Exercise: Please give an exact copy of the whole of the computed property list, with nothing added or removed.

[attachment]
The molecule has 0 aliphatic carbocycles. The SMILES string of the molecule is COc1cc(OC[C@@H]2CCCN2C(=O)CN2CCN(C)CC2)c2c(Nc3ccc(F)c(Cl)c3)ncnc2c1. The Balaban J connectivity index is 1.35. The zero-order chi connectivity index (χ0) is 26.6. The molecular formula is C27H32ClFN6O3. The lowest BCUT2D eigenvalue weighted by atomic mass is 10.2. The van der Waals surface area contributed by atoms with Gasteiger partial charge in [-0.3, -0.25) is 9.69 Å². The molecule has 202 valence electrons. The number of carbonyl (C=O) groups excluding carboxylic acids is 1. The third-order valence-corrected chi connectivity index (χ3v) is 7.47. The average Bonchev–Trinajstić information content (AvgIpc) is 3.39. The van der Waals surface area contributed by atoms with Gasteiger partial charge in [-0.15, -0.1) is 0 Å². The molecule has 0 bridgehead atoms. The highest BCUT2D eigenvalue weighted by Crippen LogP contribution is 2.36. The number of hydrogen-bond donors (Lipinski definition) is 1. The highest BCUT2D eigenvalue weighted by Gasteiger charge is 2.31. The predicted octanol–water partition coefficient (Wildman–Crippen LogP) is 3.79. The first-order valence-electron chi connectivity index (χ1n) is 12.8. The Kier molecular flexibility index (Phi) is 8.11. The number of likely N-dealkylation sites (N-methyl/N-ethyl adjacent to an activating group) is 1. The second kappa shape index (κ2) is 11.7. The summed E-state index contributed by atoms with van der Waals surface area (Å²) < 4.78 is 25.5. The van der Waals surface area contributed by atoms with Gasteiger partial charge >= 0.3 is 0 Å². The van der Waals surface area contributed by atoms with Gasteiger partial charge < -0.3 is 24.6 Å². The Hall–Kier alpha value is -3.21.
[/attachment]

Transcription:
The molecule has 0 aliphatic carbocycles. The SMILES string of the molecule is COc1cc(OC[C@@H]2CCCN2C(=O)CN2CCN(C)CC2)c2c(Nc3ccc(F)c(Cl)c3)ncnc2c1. The Balaban J connectivity index is 1.35. The zero-order chi connectivity index (χ0) is 26.6. The molecular formula is C27H32ClFN6O3. The lowest BCUT2D eigenvalue weighted by atomic mass is 10.2. The van der Waals surface area contributed by atoms with Gasteiger partial charge in [-0.3, -0.25) is 9.69 Å². The molecule has 202 valence electrons. The number of carbonyl (C=O) groups excluding carboxylic acids is 1. The third-order valence-corrected chi connectivity index (χ3v) is 7.47. The average Bonchev–Trinajstić information content (AvgIpc) is 3.39. The van der Waals surface area contributed by atoms with Gasteiger partial charge in [-0.15, -0.1) is 0 Å². The molecule has 0 bridgehead atoms. The highest BCUT2D eigenvalue weighted by Crippen LogP contribution is 2.36. The number of hydrogen-bond donors (Lipinski definition) is 1. The highest BCUT2D eigenvalue weighted by Gasteiger charge is 2.31. The predicted octanol–water partition coefficient (Wildman–Crippen LogP) is 3.79. The first-order valence-electron chi connectivity index (χ1n) is 12.8. The Kier molecular flexibility index (Phi) is 8.11. The number of likely N-dealkylation sites (N-methyl/N-ethyl adjacent to an activating group) is 1. The second kappa shape index (κ2) is 11.7. The summed E-state index contributed by atoms with van der Waals surface area (Å²) < 4.78 is 25.5. The van der Waals surface area contributed by atoms with Gasteiger partial charge >= 0.3 is 0 Å². The van der Waals surface area contributed by atoms with Gasteiger partial charge < -0.3 is 24.6 Å². The Hall–Kier alpha value is -3.21.